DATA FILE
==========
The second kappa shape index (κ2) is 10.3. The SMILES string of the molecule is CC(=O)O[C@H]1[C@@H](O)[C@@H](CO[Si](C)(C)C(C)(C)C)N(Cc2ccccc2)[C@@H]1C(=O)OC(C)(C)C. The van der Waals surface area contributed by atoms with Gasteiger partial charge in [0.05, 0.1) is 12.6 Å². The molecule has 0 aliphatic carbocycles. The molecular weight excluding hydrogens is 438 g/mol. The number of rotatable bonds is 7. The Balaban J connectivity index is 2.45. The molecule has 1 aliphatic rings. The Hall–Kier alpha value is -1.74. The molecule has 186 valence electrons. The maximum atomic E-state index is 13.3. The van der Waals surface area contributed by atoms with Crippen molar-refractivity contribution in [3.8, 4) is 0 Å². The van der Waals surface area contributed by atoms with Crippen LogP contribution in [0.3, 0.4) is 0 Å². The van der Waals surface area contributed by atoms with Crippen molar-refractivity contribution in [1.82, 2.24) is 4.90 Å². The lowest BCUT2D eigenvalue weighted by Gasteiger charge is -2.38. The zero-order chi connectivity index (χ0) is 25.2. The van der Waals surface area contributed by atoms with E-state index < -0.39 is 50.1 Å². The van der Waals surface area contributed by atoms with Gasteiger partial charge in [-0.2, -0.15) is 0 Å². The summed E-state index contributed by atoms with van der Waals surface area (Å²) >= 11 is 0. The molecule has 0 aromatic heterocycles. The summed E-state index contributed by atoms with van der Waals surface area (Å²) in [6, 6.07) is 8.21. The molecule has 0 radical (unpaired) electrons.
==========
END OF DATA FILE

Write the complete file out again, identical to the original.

The second kappa shape index (κ2) is 10.3. The SMILES string of the molecule is CC(=O)O[C@H]1[C@@H](O)[C@@H](CO[Si](C)(C)C(C)(C)C)N(Cc2ccccc2)[C@@H]1C(=O)OC(C)(C)C. The van der Waals surface area contributed by atoms with Gasteiger partial charge in [0.05, 0.1) is 12.6 Å². The molecule has 0 aliphatic carbocycles. The molecular weight excluding hydrogens is 438 g/mol. The number of rotatable bonds is 7. The Balaban J connectivity index is 2.45. The molecule has 1 aliphatic rings. The Hall–Kier alpha value is -1.74. The molecule has 186 valence electrons. The maximum atomic E-state index is 13.3. The van der Waals surface area contributed by atoms with Crippen molar-refractivity contribution in [3.8, 4) is 0 Å². The van der Waals surface area contributed by atoms with Crippen LogP contribution in [0.3, 0.4) is 0 Å². The van der Waals surface area contributed by atoms with Crippen molar-refractivity contribution in [1.82, 2.24) is 4.90 Å². The lowest BCUT2D eigenvalue weighted by Gasteiger charge is -2.38. The zero-order chi connectivity index (χ0) is 25.2. The van der Waals surface area contributed by atoms with E-state index < -0.39 is 50.1 Å². The van der Waals surface area contributed by atoms with Gasteiger partial charge in [-0.2, -0.15) is 0 Å². The summed E-state index contributed by atoms with van der Waals surface area (Å²) >= 11 is 0. The molecule has 0 aromatic heterocycles. The summed E-state index contributed by atoms with van der Waals surface area (Å²) in [6, 6.07) is 8.21. The molecule has 0 radical (unpaired) electrons.